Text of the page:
“Elsevier says it is investigating how one of its journals managed to publish a paper with patently absurd assertions about the genetic inheritance of personality traits,” I read in the newsletter of Retraction Watch, a brilliant ten-year-old project undertaken by two scientists. Regularly appalled by what passes for research, they decided to track the small-print retractions—and see how long the ridiculous, inflated, or fabricated articles had floated before publishers got wise. (In one case, a dozen years; in another, sixteen.)
The RW newsletter is often livelier than Vanity Fair, chronicling eccentrics, pretenders, idiots, and outright con artists. After enduring 23 retractions in scholarly publications, a priest reportedly “plagiarized when ghostwriting for Canada’s most senior Vatican figure.” In 2018, a grad student at MIT, Tomáš Pluskal, used artificial intelligence software to “write” a paper that was promptly published in Drug Designing & Intellectual Properties International Journal—with Kim Kardashian as the first author. (The editors had requested no revisions.)
The paper on personality that troubled Elsevier too late, “Temperament gene inheritance,” asserts that “temperament is regularly inherited by the son from the mother, and by the daughter from the father.” I giggle, then pause for a minute: I did inherit my father’s temperament, and my husband his mother’s. Still.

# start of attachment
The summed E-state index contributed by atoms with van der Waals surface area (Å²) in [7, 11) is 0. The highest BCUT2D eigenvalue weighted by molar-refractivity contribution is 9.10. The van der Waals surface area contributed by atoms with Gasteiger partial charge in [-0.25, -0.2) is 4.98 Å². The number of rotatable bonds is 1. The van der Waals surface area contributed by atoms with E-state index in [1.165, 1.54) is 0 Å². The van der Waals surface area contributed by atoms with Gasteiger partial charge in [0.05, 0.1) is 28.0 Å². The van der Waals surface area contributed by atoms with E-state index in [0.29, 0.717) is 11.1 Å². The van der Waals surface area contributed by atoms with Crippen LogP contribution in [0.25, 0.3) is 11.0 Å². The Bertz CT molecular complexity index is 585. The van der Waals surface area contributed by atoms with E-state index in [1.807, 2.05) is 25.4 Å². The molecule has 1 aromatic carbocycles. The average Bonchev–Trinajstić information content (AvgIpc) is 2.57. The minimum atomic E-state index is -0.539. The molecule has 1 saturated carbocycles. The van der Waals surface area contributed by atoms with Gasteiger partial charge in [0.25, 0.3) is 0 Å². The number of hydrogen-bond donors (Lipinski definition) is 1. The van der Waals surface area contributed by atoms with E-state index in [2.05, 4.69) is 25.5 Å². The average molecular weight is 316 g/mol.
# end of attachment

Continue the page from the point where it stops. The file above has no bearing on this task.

Another Elsevier publication, a book soberly titled Advances in Genetics, includes a chapter that suggests COVID-19 arrived on a meteorite—specifically, “a presumed relatively fragile and loose carbonaceous meteorite, that struck North East China on October 11, 2019.” The long list of authors includes a scientist who claimed two decades ago (debunked then, too) that flu came from space.
Elsevier is now embarrassed. But even when retractions are issued, they show up in the scientific literature, not the popular press that seized on the original idea and blasted it all over the world on social media. My mind replays, chipmunk speed, all the times an editor suggested “beefing up” a story by citing scientific research. All the times someone I love fell ill and I combed frantically through journal articles. Deceit’s consequences can ripple.
One paper, for example, gave hope, heralding a promising way to open up solid tumors to T cell therapies—only to have that hope snatched away when its data was questioned. And it took sixteen years to retract an article that relied on an earlier retracted article in The Lancet—the one that started a panic by linking childhood inoculations to autism.
There is also a literal cost to all this chicanery: Duke University had to pay the U.S. government $112.5 million because a researcher (no longer on its faculty) used phony data in grant applications worth tens of millions to the school. Harvard Medical School had to ask journals to retract thirty-one papers from the lab of Dr. Piero Anversa, who had built an international reputation for his research in cardiac stem cells but, it turned out, with questionable data.
I pore over old RW newsletters. Researchers in India stole a paper during the review process and published it under their own names—until the similarities were spotted and it was retracted. Maria Cristina Miron Elqutub, formerly of the University of Texas MD Anderson Cancer Center, confessed using her own blood in lieu of samples from nearly 100 patients. The world record, 183 retractions of a single scholar’s work, is held by Yoshitaka Fujii, a Japanese researcher in anesthesiology.